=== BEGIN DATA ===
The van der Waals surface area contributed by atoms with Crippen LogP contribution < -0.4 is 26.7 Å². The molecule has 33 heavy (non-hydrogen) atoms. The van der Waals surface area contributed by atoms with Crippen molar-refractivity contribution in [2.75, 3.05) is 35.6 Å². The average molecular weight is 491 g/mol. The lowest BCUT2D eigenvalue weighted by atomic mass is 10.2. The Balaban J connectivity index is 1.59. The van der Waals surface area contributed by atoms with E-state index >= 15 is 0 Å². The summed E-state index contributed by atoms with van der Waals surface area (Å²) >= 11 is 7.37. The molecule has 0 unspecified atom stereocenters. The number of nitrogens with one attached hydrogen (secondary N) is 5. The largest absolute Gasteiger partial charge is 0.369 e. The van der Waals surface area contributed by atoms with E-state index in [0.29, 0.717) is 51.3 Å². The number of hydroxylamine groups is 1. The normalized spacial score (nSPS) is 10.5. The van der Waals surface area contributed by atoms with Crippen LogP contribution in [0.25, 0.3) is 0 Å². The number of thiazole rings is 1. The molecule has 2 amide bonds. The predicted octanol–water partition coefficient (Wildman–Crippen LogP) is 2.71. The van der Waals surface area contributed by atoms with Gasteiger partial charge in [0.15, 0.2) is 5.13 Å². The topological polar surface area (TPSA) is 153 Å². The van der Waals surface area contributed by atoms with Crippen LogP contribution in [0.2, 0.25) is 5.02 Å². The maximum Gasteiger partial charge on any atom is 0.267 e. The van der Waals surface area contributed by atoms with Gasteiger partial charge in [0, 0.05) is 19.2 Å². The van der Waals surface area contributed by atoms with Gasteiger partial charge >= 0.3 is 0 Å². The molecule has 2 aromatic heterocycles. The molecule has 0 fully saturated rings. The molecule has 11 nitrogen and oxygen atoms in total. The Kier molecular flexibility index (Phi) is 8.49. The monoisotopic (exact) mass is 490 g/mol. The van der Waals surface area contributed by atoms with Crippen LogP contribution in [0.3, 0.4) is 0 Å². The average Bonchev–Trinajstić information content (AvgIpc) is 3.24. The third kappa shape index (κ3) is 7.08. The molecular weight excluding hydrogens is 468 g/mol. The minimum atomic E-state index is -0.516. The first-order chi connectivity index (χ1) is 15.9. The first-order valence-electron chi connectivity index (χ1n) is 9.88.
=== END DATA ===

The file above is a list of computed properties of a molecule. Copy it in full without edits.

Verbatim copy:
The van der Waals surface area contributed by atoms with Crippen LogP contribution < -0.4 is 26.7 Å². The molecule has 33 heavy (non-hydrogen) atoms. The van der Waals surface area contributed by atoms with Crippen molar-refractivity contribution in [2.75, 3.05) is 35.6 Å². The average molecular weight is 491 g/mol. The lowest BCUT2D eigenvalue weighted by atomic mass is 10.2. The Balaban J connectivity index is 1.59. The van der Waals surface area contributed by atoms with E-state index >= 15 is 0 Å². The summed E-state index contributed by atoms with van der Waals surface area (Å²) >= 11 is 7.37. The molecule has 0 unspecified atom stereocenters. The number of nitrogens with one attached hydrogen (secondary N) is 5. The largest absolute Gasteiger partial charge is 0.369 e. The van der Waals surface area contributed by atoms with E-state index in [0.29, 0.717) is 51.3 Å². The number of hydroxylamine groups is 1. The normalized spacial score (nSPS) is 10.5. The van der Waals surface area contributed by atoms with Crippen LogP contribution in [0.25, 0.3) is 0 Å². The number of thiazole rings is 1. The molecule has 2 amide bonds. The predicted octanol–water partition coefficient (Wildman–Crippen LogP) is 2.71. The van der Waals surface area contributed by atoms with Gasteiger partial charge in [0.15, 0.2) is 5.13 Å². The topological polar surface area (TPSA) is 153 Å². The van der Waals surface area contributed by atoms with Crippen LogP contribution in [0.2, 0.25) is 5.02 Å². The maximum Gasteiger partial charge on any atom is 0.267 e. The van der Waals surface area contributed by atoms with Gasteiger partial charge in [0, 0.05) is 19.2 Å². The van der Waals surface area contributed by atoms with Gasteiger partial charge >= 0.3 is 0 Å². The molecule has 2 aromatic heterocycles. The molecule has 0 fully saturated rings. The molecule has 11 nitrogen and oxygen atoms in total. The Kier molecular flexibility index (Phi) is 8.49. The monoisotopic (exact) mass is 490 g/mol. The van der Waals surface area contributed by atoms with Crippen LogP contribution in [0.3, 0.4) is 0 Å². The average Bonchev–Trinajstić information content (AvgIpc) is 3.24. The third kappa shape index (κ3) is 7.08. The molecular weight excluding hydrogens is 468 g/mol. The minimum atomic E-state index is -0.516. The first-order chi connectivity index (χ1) is 15.9. The first-order valence-electron chi connectivity index (χ1n) is 9.88.